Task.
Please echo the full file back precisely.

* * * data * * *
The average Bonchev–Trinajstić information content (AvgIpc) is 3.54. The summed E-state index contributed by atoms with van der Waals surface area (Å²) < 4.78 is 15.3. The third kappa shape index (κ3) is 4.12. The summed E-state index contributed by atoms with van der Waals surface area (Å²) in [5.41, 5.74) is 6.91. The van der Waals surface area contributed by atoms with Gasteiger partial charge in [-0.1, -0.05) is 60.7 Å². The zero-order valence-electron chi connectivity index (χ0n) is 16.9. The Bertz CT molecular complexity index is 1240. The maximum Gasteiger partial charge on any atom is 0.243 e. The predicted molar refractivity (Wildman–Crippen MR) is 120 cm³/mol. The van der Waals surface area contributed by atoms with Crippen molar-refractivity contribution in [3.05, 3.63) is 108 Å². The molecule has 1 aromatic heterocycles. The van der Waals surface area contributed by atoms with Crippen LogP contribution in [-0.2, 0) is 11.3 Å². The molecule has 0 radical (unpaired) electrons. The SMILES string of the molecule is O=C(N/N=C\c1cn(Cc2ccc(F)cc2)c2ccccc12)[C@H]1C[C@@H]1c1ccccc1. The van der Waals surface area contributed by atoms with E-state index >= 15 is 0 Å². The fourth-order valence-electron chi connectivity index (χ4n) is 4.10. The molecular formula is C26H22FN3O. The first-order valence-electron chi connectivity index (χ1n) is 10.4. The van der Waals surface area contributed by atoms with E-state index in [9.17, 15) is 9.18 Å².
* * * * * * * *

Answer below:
The average Bonchev–Trinajstić information content (AvgIpc) is 3.54. The summed E-state index contributed by atoms with van der Waals surface area (Å²) < 4.78 is 15.3. The third kappa shape index (κ3) is 4.12. The summed E-state index contributed by atoms with van der Waals surface area (Å²) in [5.41, 5.74) is 6.91. The van der Waals surface area contributed by atoms with Gasteiger partial charge in [-0.1, -0.05) is 60.7 Å². The zero-order valence-electron chi connectivity index (χ0n) is 16.9. The Bertz CT molecular complexity index is 1240. The maximum Gasteiger partial charge on any atom is 0.243 e. The predicted molar refractivity (Wildman–Crippen MR) is 120 cm³/mol. The van der Waals surface area contributed by atoms with Crippen molar-refractivity contribution in [3.05, 3.63) is 108 Å². The molecule has 1 aromatic heterocycles. The van der Waals surface area contributed by atoms with Crippen LogP contribution in [-0.2, 0) is 11.3 Å². The molecule has 0 radical (unpaired) electrons. The SMILES string of the molecule is O=C(N/N=C\c1cn(Cc2ccc(F)cc2)c2ccccc12)[C@H]1C[C@@H]1c1ccccc1. The van der Waals surface area contributed by atoms with E-state index >= 15 is 0 Å². The fourth-order valence-electron chi connectivity index (χ4n) is 4.10. The molecular formula is C26H22FN3O. The first-order valence-electron chi connectivity index (χ1n) is 10.4. The van der Waals surface area contributed by atoms with E-state index in [9.17, 15) is 9.18 Å².